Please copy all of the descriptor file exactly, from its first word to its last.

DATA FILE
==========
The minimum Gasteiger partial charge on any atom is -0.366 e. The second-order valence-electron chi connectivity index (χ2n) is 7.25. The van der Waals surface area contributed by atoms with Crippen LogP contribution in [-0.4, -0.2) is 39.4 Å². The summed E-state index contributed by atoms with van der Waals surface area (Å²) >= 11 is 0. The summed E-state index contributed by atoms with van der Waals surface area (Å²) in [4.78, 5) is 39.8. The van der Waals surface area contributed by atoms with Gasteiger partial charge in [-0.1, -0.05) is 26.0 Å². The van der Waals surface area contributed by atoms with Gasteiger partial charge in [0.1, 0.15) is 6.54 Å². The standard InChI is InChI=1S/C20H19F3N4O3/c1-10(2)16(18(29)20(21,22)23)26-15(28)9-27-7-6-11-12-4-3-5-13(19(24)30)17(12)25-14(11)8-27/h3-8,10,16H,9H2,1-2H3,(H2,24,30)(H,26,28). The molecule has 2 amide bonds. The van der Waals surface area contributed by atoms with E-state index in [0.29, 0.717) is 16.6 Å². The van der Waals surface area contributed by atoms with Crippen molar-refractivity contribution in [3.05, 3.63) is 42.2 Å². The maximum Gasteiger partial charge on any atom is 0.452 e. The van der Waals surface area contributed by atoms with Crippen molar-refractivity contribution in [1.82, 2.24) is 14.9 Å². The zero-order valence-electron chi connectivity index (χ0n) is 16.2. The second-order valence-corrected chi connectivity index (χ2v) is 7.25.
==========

The minimum Gasteiger partial charge on any atom is -0.366 e. The second-order valence-electron chi connectivity index (χ2n) is 7.25. The van der Waals surface area contributed by atoms with Crippen LogP contribution in [-0.4, -0.2) is 39.4 Å². The summed E-state index contributed by atoms with van der Waals surface area (Å²) >= 11 is 0. The summed E-state index contributed by atoms with van der Waals surface area (Å²) in [4.78, 5) is 39.8. The van der Waals surface area contributed by atoms with Gasteiger partial charge in [-0.1, -0.05) is 26.0 Å². The van der Waals surface area contributed by atoms with Gasteiger partial charge in [0.1, 0.15) is 6.54 Å². The standard InChI is InChI=1S/C20H19F3N4O3/c1-10(2)16(18(29)20(21,22)23)26-15(28)9-27-7-6-11-12-4-3-5-13(19(24)30)17(12)25-14(11)8-27/h3-8,10,16H,9H2,1-2H3,(H2,24,30)(H,26,28). The molecule has 2 amide bonds. The van der Waals surface area contributed by atoms with E-state index in [0.29, 0.717) is 16.6 Å². The van der Waals surface area contributed by atoms with Crippen molar-refractivity contribution in [3.05, 3.63) is 42.2 Å². The maximum Gasteiger partial charge on any atom is 0.452 e. The van der Waals surface area contributed by atoms with Crippen molar-refractivity contribution in [1.82, 2.24) is 14.9 Å². The zero-order valence-electron chi connectivity index (χ0n) is 16.2. The second-order valence-corrected chi connectivity index (χ2v) is 7.25.